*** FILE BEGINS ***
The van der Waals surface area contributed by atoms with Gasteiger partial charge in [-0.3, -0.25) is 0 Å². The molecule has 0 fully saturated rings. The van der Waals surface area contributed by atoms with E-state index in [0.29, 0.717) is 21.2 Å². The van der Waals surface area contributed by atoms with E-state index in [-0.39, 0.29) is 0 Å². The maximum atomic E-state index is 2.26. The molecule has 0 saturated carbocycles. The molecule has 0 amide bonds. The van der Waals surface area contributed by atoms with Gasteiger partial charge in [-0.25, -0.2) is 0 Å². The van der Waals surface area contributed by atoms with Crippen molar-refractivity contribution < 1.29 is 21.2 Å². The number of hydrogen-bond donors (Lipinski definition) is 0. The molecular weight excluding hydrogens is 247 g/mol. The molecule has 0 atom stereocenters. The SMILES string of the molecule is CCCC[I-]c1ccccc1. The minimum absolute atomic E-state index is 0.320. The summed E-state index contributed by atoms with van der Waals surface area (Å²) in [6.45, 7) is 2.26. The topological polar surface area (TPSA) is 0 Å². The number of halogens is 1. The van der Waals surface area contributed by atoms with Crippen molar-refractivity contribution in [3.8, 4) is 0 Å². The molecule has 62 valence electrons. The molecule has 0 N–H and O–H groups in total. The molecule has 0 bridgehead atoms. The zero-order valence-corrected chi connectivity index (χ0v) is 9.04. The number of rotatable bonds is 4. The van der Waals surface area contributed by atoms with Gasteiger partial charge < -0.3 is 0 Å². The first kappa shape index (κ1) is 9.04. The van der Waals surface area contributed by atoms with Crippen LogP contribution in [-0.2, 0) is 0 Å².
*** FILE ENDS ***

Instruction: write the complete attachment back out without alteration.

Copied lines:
The van der Waals surface area contributed by atoms with Gasteiger partial charge in [-0.3, -0.25) is 0 Å². The molecule has 0 fully saturated rings. The van der Waals surface area contributed by atoms with E-state index in [0.29, 0.717) is 21.2 Å². The van der Waals surface area contributed by atoms with E-state index in [-0.39, 0.29) is 0 Å². The maximum atomic E-state index is 2.26. The molecule has 0 saturated carbocycles. The molecule has 0 amide bonds. The van der Waals surface area contributed by atoms with Gasteiger partial charge in [-0.25, -0.2) is 0 Å². The van der Waals surface area contributed by atoms with Crippen molar-refractivity contribution < 1.29 is 21.2 Å². The number of hydrogen-bond donors (Lipinski definition) is 0. The molecular weight excluding hydrogens is 247 g/mol. The molecule has 0 atom stereocenters. The SMILES string of the molecule is CCCC[I-]c1ccccc1. The minimum absolute atomic E-state index is 0.320. The summed E-state index contributed by atoms with van der Waals surface area (Å²) in [6.45, 7) is 2.26. The topological polar surface area (TPSA) is 0 Å². The number of halogens is 1. The van der Waals surface area contributed by atoms with Crippen molar-refractivity contribution in [3.8, 4) is 0 Å². The molecule has 62 valence electrons. The molecule has 0 N–H and O–H groups in total. The molecule has 0 bridgehead atoms. The zero-order valence-corrected chi connectivity index (χ0v) is 9.04. The number of rotatable bonds is 4. The van der Waals surface area contributed by atoms with Gasteiger partial charge < -0.3 is 0 Å². The first kappa shape index (κ1) is 9.04. The van der Waals surface area contributed by atoms with Crippen LogP contribution in [-0.2, 0) is 0 Å².